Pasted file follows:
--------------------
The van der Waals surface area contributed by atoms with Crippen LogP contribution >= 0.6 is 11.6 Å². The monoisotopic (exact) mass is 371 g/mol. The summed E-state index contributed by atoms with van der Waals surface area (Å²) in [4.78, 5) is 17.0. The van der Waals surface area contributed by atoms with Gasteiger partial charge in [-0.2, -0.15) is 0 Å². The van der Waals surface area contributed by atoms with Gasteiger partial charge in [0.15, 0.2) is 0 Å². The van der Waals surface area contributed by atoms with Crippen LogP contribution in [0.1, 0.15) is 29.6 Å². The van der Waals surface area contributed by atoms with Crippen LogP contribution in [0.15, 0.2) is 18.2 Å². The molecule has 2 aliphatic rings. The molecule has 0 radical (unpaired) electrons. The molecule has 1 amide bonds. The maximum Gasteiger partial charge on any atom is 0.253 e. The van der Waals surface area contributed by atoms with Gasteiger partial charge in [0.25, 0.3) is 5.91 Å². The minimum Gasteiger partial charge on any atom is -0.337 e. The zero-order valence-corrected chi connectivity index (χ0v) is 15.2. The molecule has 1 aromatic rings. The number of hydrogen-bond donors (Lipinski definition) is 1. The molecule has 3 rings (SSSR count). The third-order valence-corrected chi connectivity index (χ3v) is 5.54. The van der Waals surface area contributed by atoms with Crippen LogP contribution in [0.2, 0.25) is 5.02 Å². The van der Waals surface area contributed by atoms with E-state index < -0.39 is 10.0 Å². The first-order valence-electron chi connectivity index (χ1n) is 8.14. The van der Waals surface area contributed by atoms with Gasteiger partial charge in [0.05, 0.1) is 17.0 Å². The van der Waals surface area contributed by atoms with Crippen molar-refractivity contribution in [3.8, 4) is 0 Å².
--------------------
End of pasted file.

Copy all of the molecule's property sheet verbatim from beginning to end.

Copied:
The van der Waals surface area contributed by atoms with Crippen LogP contribution >= 0.6 is 11.6 Å². The monoisotopic (exact) mass is 371 g/mol. The summed E-state index contributed by atoms with van der Waals surface area (Å²) in [4.78, 5) is 17.0. The van der Waals surface area contributed by atoms with Gasteiger partial charge in [-0.2, -0.15) is 0 Å². The van der Waals surface area contributed by atoms with Gasteiger partial charge in [0.15, 0.2) is 0 Å². The van der Waals surface area contributed by atoms with Crippen LogP contribution in [0.1, 0.15) is 29.6 Å². The van der Waals surface area contributed by atoms with Crippen LogP contribution in [0.15, 0.2) is 18.2 Å². The molecule has 2 aliphatic rings. The molecule has 0 radical (unpaired) electrons. The molecule has 1 amide bonds. The maximum Gasteiger partial charge on any atom is 0.253 e. The van der Waals surface area contributed by atoms with Gasteiger partial charge in [0.25, 0.3) is 5.91 Å². The minimum Gasteiger partial charge on any atom is -0.337 e. The zero-order valence-corrected chi connectivity index (χ0v) is 15.2. The molecule has 1 aromatic rings. The number of hydrogen-bond donors (Lipinski definition) is 1. The molecule has 3 rings (SSSR count). The third-order valence-corrected chi connectivity index (χ3v) is 5.54. The van der Waals surface area contributed by atoms with Crippen LogP contribution in [0.2, 0.25) is 5.02 Å². The van der Waals surface area contributed by atoms with E-state index < -0.39 is 10.0 Å². The first-order valence-electron chi connectivity index (χ1n) is 8.14. The van der Waals surface area contributed by atoms with Gasteiger partial charge in [0.05, 0.1) is 17.0 Å². The van der Waals surface area contributed by atoms with Crippen molar-refractivity contribution in [3.8, 4) is 0 Å².